I am polluting our ground water by using the natural gas from fracking. I am creating havoc in the oceans by spilling life-killing oil. I am also plasticizing the oceans. I am also limiting or eliminating species after species in the ocean, on the land, in the air. I am putting my medicines into the rivers and the water supply. I am greedily creating food sources that only I control. I am removing the topsoil. I am gouging huge holes in the earth. I am burning coal and creating nuclear waste for thousands of years to come for my flat screen television, my computer and my DVD player. I am putting mercury and acids into the air, water and life. I am melting the ice caps and the glaciers. I am heating the planet to drive my snowmobile, my wave runner, and my four-wheeler and to drive to any damn place I want. I am using many people to cater to my many whims.

    I saw the DVD “What a Way to Go” yesterday. It was very well done in listing the freight train laden with our woes coming straight at us. The many speakers continually said, “we are doing this” and “we are doing that”. They must have been talking about me. Because I am aware of these things and more and I keep doing it.

  6. Jeez, Mr. Weber, how do you find the time to do all that and write a blog too?

  7. To be more serious, apportioning personal blame like this is self-flagellation. I do not own a snowmobile, flat screen TV, wave runner (whatever that is) or a four wheeler. Does that make me slightly less blameworthy than you by your standards?
    And as an aside…. Do you as a sustainability blogger actually own this stuff… or are you using the regal “we” when you claim ownership for these toys?
    The fact is, Mr Weber, that you had no hand in the
    design, construction, or promulgation of our global industrial regime. And the “blame” the Peak Shrink was discussing was the bio- psychological heritage of homo sapiens that so many otherwise progressive thinkers choose to see as utterly devoid of virtue.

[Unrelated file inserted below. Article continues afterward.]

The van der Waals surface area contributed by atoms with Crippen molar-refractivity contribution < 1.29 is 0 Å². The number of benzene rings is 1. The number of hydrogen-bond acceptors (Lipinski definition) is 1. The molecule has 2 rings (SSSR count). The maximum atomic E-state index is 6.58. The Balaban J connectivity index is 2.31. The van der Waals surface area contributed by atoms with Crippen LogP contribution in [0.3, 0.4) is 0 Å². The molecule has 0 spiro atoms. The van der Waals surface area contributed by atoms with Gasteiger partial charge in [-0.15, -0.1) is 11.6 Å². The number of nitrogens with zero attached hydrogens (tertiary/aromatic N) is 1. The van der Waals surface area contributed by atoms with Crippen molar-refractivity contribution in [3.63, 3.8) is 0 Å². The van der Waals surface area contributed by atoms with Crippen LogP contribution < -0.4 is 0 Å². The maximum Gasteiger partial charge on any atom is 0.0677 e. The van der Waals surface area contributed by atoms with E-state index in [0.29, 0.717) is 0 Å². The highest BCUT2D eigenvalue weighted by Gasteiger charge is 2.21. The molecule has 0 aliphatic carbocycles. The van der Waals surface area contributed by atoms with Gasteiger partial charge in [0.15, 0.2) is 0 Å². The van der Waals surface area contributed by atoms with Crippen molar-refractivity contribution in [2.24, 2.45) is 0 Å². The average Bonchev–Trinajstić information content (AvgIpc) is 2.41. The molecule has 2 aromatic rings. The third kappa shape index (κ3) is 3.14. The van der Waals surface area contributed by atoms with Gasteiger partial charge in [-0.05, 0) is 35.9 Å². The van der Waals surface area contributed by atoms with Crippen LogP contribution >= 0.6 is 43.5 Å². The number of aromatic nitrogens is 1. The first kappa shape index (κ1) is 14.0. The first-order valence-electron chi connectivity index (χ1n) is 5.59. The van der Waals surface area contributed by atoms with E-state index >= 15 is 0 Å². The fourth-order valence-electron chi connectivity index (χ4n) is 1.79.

She was not discussing anything resembling your conflicted feelings about dubious recreational pursuits vis- a- vis loftier notions of a sustainable lifestyle.
    Yes, we are all economically embeded in a global system that is killing the planet, and yes, we all have a more than negligible locus of control around the choices we make. If our human experiment has a future, however, it will not be on our knees whipping ourselves with mea culpas.

  8. The intractable problem of humanities predicament (in my view) is understanding and agreeing about our true human condition. Are we simply bundles of selfish genes (Dawkins), elaborate circuits of neuro-chemistry (Ramachandran), fallen God-like creations, the results of another kind of extra-terrestrial experiment, a blend of the above, or something else?

    In reading this blog and the many thoughtful comments appended – I can’t escape the words of Isaiah when confronted by the presence of Yahweh the God of Abraham. All he could say was “Woe unto me for I am undone. I am a man of unclean lips, and I dwell among a people of unclean lips”.

    The point is – we must all take our share of blame for perpetuating the status quo.

  9. Your self-flagellation is yours. Mine approach is ownership and responsibility. Not being blind to my part in the whole.

    This quote is what I was commenting on and I still don’t agree, “It is a common strategy to dilute blame. This strategy says “We are all to blame, not just the rich and powerful.” This is horse manure.”

    My catalog involvement was on the many possibilities that promote both fossil fuel use and environmental degradation. I assume unless you are a hill rice farmer in Laos, that some of this applies to you.

    I don’t have the toys. I do have a rototiller, tractor, lots of shovels and hoes, a 40 acre piece of property that my partner and I are working into an orchard/truck garden to be used not only for ourselves but as trade or sale products. We have converted a building that was built 60 years ago.